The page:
Friday, October 8, 2010

Friday Funday: Sixty Years... and Still Smiling

A week ago, we mentioned the birthday of an animated cartoon legend - but we also could have mentioned the sixtieth birthday of another cartoon legend, one that's been in newspapers across America for sixty years this month. A somewhat snarky but lovable beagle, with his small, yellow-feathered best friend, and his owner, a round-headed, good hearted young kid, and his friends.

Of course, we're talking about the gang from Peanuts.

We're not exaggerating when we say that Snoopy, Woodstock, Charlie Brown, and their friends have been a daily part of our lives in one way or another for much of those sixty years. When our webmaster was a child, he received a yellow-covered, thick, hardcover copy of a Peanuts collection called "The Snoopy Festival." When he and his wife lost their home in a fire more than two years ago, he thought his favorite childhood book had been destroyed - until his treasured copy was happily discovered intact in the unattached and undamaged garage.

We've each had all kinds of Peanuts "gear" from stuffed Snoopy dolls to Peanuts lunchboxes. Over the years, we've referenced Lucy and Charlie Brown's "football practice" gag more times than we can count. Don't even ask us who had a security blanket like Linus.

And what would October be without "It's the Great Pumpkin, Charlie Brown."

Without giving away our readership list, we have to say "thank you" to certain people involved with Charles Schulz' work when he was alive, and with his foundation now. The work of Mr. Schulz - Sparky, to those who've earned the right to call him that - has more than earned the right to be considered "art" and put in some of the finest museums in world.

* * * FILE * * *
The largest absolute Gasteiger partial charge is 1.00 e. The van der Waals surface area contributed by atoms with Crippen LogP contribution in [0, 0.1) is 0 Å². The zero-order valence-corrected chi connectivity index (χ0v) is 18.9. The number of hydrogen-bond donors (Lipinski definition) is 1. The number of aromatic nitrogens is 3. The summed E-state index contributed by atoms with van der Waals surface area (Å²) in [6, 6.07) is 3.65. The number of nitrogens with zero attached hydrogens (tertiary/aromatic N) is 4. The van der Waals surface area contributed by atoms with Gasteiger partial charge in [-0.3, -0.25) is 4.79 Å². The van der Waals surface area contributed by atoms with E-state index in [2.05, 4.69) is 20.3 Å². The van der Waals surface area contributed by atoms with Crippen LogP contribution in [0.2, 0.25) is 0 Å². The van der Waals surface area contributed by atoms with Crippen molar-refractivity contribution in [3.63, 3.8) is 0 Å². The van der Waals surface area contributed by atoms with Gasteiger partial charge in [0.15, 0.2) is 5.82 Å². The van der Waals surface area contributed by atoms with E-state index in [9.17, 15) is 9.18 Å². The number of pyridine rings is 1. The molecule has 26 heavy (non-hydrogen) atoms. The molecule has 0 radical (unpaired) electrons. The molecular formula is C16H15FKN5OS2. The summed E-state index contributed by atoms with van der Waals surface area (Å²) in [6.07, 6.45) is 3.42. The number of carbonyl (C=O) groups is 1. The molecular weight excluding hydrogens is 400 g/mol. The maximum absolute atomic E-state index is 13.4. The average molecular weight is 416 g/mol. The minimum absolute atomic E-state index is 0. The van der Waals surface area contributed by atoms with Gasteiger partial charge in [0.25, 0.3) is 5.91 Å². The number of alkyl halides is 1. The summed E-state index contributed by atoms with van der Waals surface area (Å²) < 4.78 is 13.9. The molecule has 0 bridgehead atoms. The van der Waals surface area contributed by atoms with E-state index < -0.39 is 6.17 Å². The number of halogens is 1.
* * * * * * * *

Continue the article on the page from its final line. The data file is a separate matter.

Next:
Conveniently, if you're near our Washington, DC offices, one of the best museums in the world, the Smithsonian, is currently featuring a small exhibit of Peanuts cartoons and other pieces of Schulz' work. A brand new portrait of Schulz is also now hanging in the National Portrait gallery at the Smithsonian, not far from portraits of other great American heroes, like Washington and Lincoln.

With all of the topics we read, hear about, see online and on television, and deal with in our own daily lives, we could easily become jaded, depressed, angry, or disappointed. So it's comforting when we can open a daily newspaper, or make a short click online, and still see Charlie, Linus, Lucy, Sally, and of course, Snoopy, ready to help us take ourselves just a little bit less seriously.

After all, if a round-headed kid and his crazy dog can look that good at sixty, after all they've been through, there's no reason we can't take on another day.
Especially if that day is Friday.

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